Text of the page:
a p r i l 28
My mouth lays mute due to my marinating mind. I make myself a muggy glass of Yellow Pau d’Arco tea with a dollop of Tupelo honey. I flip through my journal as my lavender and basil plant begin to soak in the morning’s maturation, and translate the past month’s journal entries to the digital screen.
They illustrate the transition and unsteadiness that has taken grasp. Transition through a new job title, though a promotion, has been stretching me in aspects of time and mental capacity. Unsteadiness through members of my family being scattered across the states, and the fear of loss of connection that rises within me. With Ricky’s family, we’ve been trying to alternate months to see his mother, who recently fell ill at the start of this year, and visit to support his father—who is now her primary caretaker.
I know that I’m not alone. Every soul is facing some degree of adversary at this point, at every point. But I like to admit mine after I’ve pulled the gold from the circumstance, once the tough feelings are eased by a calmer current standing. Writing the heaviness off my chest fills me with a certain type of discomfort—staring filled pages, full of words depicting the frustration and turbulence that has carried into my home, my heart.
But I’m learning that it’s necessary.
This endeavor allows a written timeline of growth; for miracles are only miracles when the outcome is contrasted with what was once current. I’m finding that there’s a special vulnerability that’s held in the broken sentences, the words that don’t link up quite right. So below holds my current standing through the month’s journal entries: raw, brittle, honest.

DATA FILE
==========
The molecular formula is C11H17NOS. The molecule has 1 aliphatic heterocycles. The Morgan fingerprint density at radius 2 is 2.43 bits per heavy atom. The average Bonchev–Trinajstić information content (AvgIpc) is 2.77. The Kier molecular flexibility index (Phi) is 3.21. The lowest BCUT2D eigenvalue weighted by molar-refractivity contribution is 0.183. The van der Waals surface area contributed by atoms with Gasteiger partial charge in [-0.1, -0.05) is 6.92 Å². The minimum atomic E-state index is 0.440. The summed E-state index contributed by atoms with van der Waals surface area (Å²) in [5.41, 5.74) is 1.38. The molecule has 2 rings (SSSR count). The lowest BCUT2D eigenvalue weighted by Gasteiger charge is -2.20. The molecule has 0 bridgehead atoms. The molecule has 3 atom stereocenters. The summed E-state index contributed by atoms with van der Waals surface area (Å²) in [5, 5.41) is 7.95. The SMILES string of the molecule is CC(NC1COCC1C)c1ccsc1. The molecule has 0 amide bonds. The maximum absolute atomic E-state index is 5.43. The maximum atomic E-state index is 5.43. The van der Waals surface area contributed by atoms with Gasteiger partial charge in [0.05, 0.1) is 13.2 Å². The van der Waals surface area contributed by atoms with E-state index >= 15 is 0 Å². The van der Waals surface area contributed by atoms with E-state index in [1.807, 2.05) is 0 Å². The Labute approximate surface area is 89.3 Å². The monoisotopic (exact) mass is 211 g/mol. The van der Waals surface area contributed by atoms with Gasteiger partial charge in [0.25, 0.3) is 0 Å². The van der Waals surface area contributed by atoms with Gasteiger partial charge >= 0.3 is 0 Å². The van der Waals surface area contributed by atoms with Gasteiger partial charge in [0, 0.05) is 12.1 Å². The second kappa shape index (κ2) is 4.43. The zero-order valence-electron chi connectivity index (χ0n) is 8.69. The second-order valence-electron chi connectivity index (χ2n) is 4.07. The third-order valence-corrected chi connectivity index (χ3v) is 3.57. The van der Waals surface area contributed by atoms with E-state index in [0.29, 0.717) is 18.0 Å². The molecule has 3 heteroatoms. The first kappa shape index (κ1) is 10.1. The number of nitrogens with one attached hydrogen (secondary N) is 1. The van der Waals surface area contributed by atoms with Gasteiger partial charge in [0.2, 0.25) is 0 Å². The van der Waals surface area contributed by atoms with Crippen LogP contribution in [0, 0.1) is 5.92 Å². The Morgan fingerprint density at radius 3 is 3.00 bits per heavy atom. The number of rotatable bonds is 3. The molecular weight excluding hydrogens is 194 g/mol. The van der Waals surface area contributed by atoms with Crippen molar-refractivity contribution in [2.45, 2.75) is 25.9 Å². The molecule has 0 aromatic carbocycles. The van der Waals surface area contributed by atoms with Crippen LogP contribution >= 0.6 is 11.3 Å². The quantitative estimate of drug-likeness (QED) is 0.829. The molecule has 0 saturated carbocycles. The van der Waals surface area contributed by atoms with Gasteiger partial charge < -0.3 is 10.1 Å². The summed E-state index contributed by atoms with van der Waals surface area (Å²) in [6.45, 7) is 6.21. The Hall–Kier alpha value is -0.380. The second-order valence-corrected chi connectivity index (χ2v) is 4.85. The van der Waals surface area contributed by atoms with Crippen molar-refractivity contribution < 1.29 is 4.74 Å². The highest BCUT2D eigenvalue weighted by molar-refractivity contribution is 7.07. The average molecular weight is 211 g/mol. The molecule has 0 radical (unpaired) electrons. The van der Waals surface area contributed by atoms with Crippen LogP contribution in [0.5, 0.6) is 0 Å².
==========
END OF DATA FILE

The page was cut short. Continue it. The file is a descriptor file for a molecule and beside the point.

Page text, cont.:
• • •
a p r i l 14
I picked up an old book today,
and saw pen scratches in the margins.
I recognized them;
that sloppy script was mine.
They were poems penned by the book’s inspiration.
Upon reading the interjections,
I became jealous.
I was so reckless with my writing,
writing for an audience of one—
and recently I’ve encountered some turbulence,
causing an emptied-ink pen.
Write with vulnerability,
whispers the husband with the pure-gold heart,
what if I can’t,
I say softly with tear stained cheeks.
• • •
a p r i l 22
across the incandescent sky,
the boreal chickadee bird dips and ascends,
a fluttering pattern with acute acceleration.
a heartbroken husband,
speaks softly to his wife;
combing her hair behind her ear,
gently kissing the top of her head,
as the natural light shines,
warming her skin.
The mother who can see but not speak,
feel but not move;
how her son sings for her—
strumming until blisters burst.
And her sister,
places purple pansies in eyeshot,
and plants a shephard’s hook outside the window—
dangling a glass cylinder;
it’s filled with seeds for the round-bellied robins,
the yellow-breasted chat,
and the cuckoo with it’s black-bill.
And though her head lays heavy,
I hope her heart is heaping full—
for beauty is unfolding everywhere,
even when things feel broken.
• • •
a p r i l 27
I’m not too sure of what I’m afraid of—
letting ink flow through flooding frustration.
Maybe, I’m afraid that the words won’t come.
Maybe, I’m afraid that the words will come but that they won’t hold weight.
Maybe, I’m afraid that the weighty words will come,
but that they become a burden rather than an encourager.